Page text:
Many people still think of Ernest Hemingway in exaggerated terms. Fifty years after his death, he is the Lord Byron of the 20th century, a hyper-macho, rum-drinking, war-mongering, pistol-packing literary giant who married four times, had countless lovers and defined what it was and in many cases still is to be an American male. It is a comfortable and well-worn portrait and, in part, how I imagined him myself growing up as boy in Miami during the 60s and 70s. The larger-than-life image and exploits of the man were certainly more exciting than what you had with many other writers. He was outrageously real, (“too macho to be true” as my dad used to say) in an over-the-top, Quentin Tarantino kind of way. Of course, years later when I wrote Strange Tribe I discovered that Ernest was not at all the person who I thought he was and that perhaps he had more in common with my father, his transsexual youngest son, than with the fishermen, soldiers and bullfighters he was friends with. But even with this knowledge and the publication of my book old ideas die hard. Myths are immortal, I'm inclined to believe, and the exaggerated role that Ernest played in post World War II American culture had a great deal to do with how “Papa” was packaged by the nation's pulp magazines.
This is the fascinating thesis of Professor David M. Earle's recent book, All Man, Hemingway, 1950's Men's Magazine's, and the Masculine Persona (The Kent State University Press, 2009). Reading it, I have to say, answered many of the questions that I've always had about my grandfather and his fame. I knew that Ernest from the 1920's onward was very proactive in molding his image as a sportsman, hunter and connoisseur of wine, women and bulls. He was an ambitious writer, someone who actively sought fame and success. But what Earle does is to show us that not only was Ernest a competent manipulator of the nascent media industry in the US but that he was far from being adverse to publicity, especially from pulp magazines. Ernest started out as a pulp writer, wanted to earn a living writing for them, and while it is true, as most Hemingway aficionados know, that Hemingway submitted many of his short stories to the Saturday Evening Post (all of which were rejected), he was at the same time submitting these pieces to the pulps. Aiming high, but always having a back-up publication for your work, Earle explains, was a common characteristic of pulp writers in the post WWI period.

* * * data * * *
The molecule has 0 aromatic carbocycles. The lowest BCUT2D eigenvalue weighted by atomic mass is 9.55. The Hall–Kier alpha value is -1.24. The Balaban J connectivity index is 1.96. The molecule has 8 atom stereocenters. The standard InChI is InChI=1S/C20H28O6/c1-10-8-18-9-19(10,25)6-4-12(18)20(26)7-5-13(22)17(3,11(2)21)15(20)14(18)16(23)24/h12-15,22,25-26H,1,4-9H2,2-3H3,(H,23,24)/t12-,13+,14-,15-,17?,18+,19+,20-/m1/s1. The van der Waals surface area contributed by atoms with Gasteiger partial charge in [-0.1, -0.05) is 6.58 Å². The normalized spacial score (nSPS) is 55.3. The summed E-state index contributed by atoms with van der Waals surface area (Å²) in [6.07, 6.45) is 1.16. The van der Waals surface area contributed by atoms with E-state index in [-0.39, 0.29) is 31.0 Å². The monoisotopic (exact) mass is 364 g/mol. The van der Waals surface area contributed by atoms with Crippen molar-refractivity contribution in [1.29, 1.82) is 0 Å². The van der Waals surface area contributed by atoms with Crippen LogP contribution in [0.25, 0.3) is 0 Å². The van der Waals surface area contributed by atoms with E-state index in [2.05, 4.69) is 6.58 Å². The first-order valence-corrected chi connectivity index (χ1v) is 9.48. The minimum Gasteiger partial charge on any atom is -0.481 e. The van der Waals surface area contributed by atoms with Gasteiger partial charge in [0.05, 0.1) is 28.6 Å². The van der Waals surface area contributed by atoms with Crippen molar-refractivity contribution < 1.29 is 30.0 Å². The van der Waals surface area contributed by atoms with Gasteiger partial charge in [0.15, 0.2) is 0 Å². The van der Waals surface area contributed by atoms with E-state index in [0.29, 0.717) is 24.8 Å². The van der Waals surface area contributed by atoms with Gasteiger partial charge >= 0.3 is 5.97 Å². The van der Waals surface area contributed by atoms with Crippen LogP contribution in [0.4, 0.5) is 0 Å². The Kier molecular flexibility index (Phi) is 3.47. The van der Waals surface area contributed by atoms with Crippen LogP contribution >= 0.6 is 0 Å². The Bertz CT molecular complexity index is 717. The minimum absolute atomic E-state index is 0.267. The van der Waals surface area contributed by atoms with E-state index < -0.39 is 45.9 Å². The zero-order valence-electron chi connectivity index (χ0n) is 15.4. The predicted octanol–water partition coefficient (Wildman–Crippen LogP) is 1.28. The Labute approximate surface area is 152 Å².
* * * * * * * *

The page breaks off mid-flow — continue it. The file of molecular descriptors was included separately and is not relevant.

In Europe, Ernest's writing tackled themes that were decidedly more ambiguous than the stories he'd submitted to the pulp magazines. His portraits of male dysfunctionality and homosexuality such as A Sea Change and A Simple Inquiry are considered some of the best ever written in the English language. Yet, in spite of these works and the view that they provide of my grandfather's complex personality his image as a clear-cut man's man has continued to grow. To a large extent it was his own fault. As Earle shows in All Man, my grandfather “both fought and nurtured his image as a larger-than-life character. In 1930 he made Grosset and Dunlap destroy dust jackets that claimed he had joined the Arditi in the First World War; later he had his editor, Maxwell Perkins, send a letter to correct this information in Paramount studios' press about him for the upcoming A Farewell to Arms. Yet thirty years later these myths were still appearing in interviews and profiles of the author...the image that he put forward in interviews with his quips about meeting international whores and making love until age eighty-five were just as extreme – not so much masculine as a character of hyper-masculine proportions.” In All Man Ernest is just about everywhere in the in the 1950s. Gracing the covers of literally hundreds of magazines, from Focus, which voted him one of the sexiest men in America, to Show, which featured the Hungarian starlet Zsa Zsa Gabor and her list of the ten most “sexciting men” of 1957, Hemingway was hard to ignore. As Zsa Zsa put it “Hemingway's such an outdoor man! So different in every way from women...”.
What was ironic, for me at least, reading the book was to see how Ernest went from being a representative of the Lost Generation and its anti-militarist, anti-conformist themes to someone whose image was used by corporate America to help returning WWII war veterans conform to their roles as suburban husbands and fathers in a conservative, aggressively capitalist nation. Indeed, the alpha-male portrayals of Hemingway filled a cultural need, says Earle, to reaffirm the country's masculinity in an era of “deep-rooted crisis of gender”. Woman had changed during the war, taking on the jobs that their men used to do, and would never again be as submissive as they'd once been. Ernest's past as a wounded veteran and his glamorous lifestyle in Cuba fishing and womanizing could thus be used as a role model and a means of social control. His short stories of WWI soldiers dealing with shell-shock were enormously appealing to a whole new generation of veterans still struggling with their own nightmares, while the sexually ambiguity and relative strength of women in many of his earlier works was conveniently ignored. Ernest certainly hadn't given up writing about male dysfunctionality or his personal search for a more African sexuality “beyond all tribal law” (the Garden of Eden, was written during the 1950s), but he does seem to have understood that he could no longer find a market for the gender bending games of Garden.
Earle's All Man shows us the enormous shadow that Ernest cast over post-war America and at the same time gives us an idea of the intense pressure that he must have experienced living life in the fish bowl of celebrity culture and how this could have only compounded the depression and paranoia that he suffered from in his final years. It is an extremely well-written, and beautifully illustrated book and an important addition to Hemingway scholarship.